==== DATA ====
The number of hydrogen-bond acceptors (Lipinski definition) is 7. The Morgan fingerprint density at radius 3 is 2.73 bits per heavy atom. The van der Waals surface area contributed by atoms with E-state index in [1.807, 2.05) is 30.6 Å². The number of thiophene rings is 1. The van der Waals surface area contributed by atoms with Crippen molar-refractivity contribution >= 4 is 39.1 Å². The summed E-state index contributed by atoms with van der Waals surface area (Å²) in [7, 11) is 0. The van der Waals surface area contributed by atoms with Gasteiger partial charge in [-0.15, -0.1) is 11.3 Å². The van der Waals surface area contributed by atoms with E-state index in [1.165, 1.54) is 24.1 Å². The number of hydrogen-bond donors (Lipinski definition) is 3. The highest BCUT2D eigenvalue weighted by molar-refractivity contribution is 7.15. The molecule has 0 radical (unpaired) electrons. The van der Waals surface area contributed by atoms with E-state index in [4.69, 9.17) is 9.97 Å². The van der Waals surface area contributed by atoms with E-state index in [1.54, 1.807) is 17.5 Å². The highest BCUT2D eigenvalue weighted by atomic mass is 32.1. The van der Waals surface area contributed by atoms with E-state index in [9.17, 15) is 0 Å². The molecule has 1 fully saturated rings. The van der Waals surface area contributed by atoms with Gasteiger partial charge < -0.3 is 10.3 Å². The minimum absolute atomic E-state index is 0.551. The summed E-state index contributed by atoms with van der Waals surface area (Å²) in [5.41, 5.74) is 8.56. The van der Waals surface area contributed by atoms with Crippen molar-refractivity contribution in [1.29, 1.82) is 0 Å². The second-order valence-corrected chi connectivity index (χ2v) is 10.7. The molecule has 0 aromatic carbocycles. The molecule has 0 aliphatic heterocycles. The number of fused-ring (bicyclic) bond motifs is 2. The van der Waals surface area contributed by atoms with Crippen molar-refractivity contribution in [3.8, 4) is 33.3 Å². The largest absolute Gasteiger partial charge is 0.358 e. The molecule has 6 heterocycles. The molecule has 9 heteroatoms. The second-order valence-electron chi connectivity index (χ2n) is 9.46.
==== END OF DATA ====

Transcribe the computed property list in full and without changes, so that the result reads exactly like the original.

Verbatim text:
The number of hydrogen-bond acceptors (Lipinski definition) is 7. The Morgan fingerprint density at radius 3 is 2.73 bits per heavy atom. The van der Waals surface area contributed by atoms with E-state index in [1.807, 2.05) is 30.6 Å². The number of thiophene rings is 1. The van der Waals surface area contributed by atoms with Crippen molar-refractivity contribution >= 4 is 39.1 Å². The summed E-state index contributed by atoms with van der Waals surface area (Å²) in [7, 11) is 0. The van der Waals surface area contributed by atoms with Gasteiger partial charge in [-0.15, -0.1) is 11.3 Å². The van der Waals surface area contributed by atoms with E-state index in [1.165, 1.54) is 24.1 Å². The number of hydrogen-bond donors (Lipinski definition) is 3. The highest BCUT2D eigenvalue weighted by molar-refractivity contribution is 7.15. The molecule has 0 radical (unpaired) electrons. The van der Waals surface area contributed by atoms with E-state index in [4.69, 9.17) is 9.97 Å². The van der Waals surface area contributed by atoms with E-state index in [1.54, 1.807) is 17.5 Å². The highest BCUT2D eigenvalue weighted by atomic mass is 32.1. The van der Waals surface area contributed by atoms with E-state index in [9.17, 15) is 0 Å². The molecule has 1 fully saturated rings. The van der Waals surface area contributed by atoms with Gasteiger partial charge < -0.3 is 10.3 Å². The minimum absolute atomic E-state index is 0.551. The summed E-state index contributed by atoms with van der Waals surface area (Å²) in [5.41, 5.74) is 8.56. The van der Waals surface area contributed by atoms with Crippen molar-refractivity contribution in [1.29, 1.82) is 0 Å². The second-order valence-corrected chi connectivity index (χ2v) is 10.7. The molecule has 0 aromatic carbocycles. The molecule has 0 aliphatic heterocycles. The number of fused-ring (bicyclic) bond motifs is 2. The van der Waals surface area contributed by atoms with Crippen molar-refractivity contribution in [3.8, 4) is 33.3 Å². The largest absolute Gasteiger partial charge is 0.358 e. The molecule has 6 heterocycles. The molecule has 9 heteroatoms. The second-order valence-electron chi connectivity index (χ2n) is 9.46.